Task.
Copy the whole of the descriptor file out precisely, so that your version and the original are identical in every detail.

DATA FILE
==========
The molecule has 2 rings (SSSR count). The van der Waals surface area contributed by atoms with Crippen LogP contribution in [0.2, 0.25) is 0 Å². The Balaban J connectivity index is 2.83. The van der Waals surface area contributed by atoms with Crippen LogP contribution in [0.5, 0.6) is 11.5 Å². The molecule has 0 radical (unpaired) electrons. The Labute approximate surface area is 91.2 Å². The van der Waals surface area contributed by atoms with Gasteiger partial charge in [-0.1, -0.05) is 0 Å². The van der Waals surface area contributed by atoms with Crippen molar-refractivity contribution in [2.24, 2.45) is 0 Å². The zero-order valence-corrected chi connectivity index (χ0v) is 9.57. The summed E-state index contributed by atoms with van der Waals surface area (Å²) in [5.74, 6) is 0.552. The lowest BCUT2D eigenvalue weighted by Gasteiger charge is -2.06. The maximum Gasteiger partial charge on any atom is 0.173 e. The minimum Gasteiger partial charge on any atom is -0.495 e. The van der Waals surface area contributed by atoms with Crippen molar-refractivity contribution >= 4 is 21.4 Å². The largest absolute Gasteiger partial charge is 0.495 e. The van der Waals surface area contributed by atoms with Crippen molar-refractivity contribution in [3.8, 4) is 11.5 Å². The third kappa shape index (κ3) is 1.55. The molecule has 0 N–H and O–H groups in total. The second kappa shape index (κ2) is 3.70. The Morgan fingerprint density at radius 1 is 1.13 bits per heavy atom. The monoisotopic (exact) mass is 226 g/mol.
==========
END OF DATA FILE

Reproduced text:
The molecule has 2 rings (SSSR count). The van der Waals surface area contributed by atoms with Crippen LogP contribution in [0.2, 0.25) is 0 Å². The Balaban J connectivity index is 2.83. The van der Waals surface area contributed by atoms with Crippen LogP contribution in [0.5, 0.6) is 11.5 Å². The molecule has 0 radical (unpaired) electrons. The Labute approximate surface area is 91.2 Å². The van der Waals surface area contributed by atoms with Gasteiger partial charge in [-0.1, -0.05) is 0 Å². The van der Waals surface area contributed by atoms with Crippen molar-refractivity contribution in [2.24, 2.45) is 0 Å². The zero-order valence-corrected chi connectivity index (χ0v) is 9.57. The summed E-state index contributed by atoms with van der Waals surface area (Å²) in [5.74, 6) is 0.552. The lowest BCUT2D eigenvalue weighted by Gasteiger charge is -2.06. The maximum Gasteiger partial charge on any atom is 0.173 e. The minimum Gasteiger partial charge on any atom is -0.495 e. The van der Waals surface area contributed by atoms with Crippen molar-refractivity contribution >= 4 is 21.4 Å². The largest absolute Gasteiger partial charge is 0.495 e. The van der Waals surface area contributed by atoms with Crippen molar-refractivity contribution in [3.8, 4) is 11.5 Å². The third kappa shape index (κ3) is 1.55. The molecule has 0 N–H and O–H groups in total. The second kappa shape index (κ2) is 3.70. The Morgan fingerprint density at radius 1 is 1.13 bits per heavy atom. The monoisotopic (exact) mass is 226 g/mol.